When it comes to the Inflation Reduction Act’s heavy-handed new authority on drug pricing, there’s one immutable fact to remember and repeat as a mantra: “Price controls equal choice controls.”
The predictable outcome of pharmaceutical price controls is the significant disincentivization of the research-and-development system that makes America the world leader in medical innovation. At the heart of the debate is whether we are going to improve our health care system using smart and evolving free-market principles or go down the sound-bite-laden path of government negotiation (today) and rationing care (tomorrow).
There are many issues and opinions regarding the benefits and risks of direct government negotiations of drug prices. Not surprisingly, where you stand often depends on where you sit. But one key question remains: Is the juice worth the squeeze? And is the imposition of price controls worth the benefit to society?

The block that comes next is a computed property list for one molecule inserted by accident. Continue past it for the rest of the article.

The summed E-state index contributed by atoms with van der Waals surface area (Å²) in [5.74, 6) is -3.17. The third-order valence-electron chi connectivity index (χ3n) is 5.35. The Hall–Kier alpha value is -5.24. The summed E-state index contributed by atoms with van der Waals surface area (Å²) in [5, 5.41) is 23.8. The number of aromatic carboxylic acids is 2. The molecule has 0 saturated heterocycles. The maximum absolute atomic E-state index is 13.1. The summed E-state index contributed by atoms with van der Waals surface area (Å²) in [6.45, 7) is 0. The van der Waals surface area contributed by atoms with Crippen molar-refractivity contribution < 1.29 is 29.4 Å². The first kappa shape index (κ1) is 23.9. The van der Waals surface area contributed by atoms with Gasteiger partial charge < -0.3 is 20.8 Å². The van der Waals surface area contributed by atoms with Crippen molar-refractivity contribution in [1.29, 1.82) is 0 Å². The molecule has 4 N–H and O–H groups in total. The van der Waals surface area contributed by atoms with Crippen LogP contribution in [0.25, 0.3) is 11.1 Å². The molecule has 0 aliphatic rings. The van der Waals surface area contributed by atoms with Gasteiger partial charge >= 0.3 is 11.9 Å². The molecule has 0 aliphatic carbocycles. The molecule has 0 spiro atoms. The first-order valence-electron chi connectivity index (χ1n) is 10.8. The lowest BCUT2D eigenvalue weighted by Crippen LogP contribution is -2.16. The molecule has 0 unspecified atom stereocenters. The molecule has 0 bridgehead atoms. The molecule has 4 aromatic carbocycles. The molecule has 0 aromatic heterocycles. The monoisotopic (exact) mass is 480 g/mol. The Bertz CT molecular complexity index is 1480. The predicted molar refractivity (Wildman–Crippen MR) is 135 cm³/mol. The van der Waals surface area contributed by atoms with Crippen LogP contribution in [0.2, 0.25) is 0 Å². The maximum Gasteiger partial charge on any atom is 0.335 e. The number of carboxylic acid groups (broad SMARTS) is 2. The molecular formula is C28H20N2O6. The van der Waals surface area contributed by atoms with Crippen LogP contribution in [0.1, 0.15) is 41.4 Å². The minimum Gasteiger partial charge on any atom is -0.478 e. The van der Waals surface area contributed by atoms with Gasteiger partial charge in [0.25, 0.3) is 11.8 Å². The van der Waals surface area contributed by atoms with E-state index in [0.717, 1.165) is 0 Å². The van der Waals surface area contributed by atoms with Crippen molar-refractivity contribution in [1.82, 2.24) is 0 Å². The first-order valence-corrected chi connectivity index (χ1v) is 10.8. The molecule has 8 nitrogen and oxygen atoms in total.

According to the Congressional Budget Office, direct federal price interference “would have a negligible effect on federal spending.” Unfortunately, when it comes to health care policy, many politicians of the Sandernista School conveniently ignore the facts when they do not suit their political agenda.
Those who do not learn from history are bound to repeat its mistakes. In 2019, the House of Representatives, under then-Speaker Nancy Pelosi, made the Lower Costs Now Act (the infamous HR 3) a top legislative priority. It called for price controls via an international pricing index. Common sense prevailed, and HR 3 was relegated to the ash heap of history.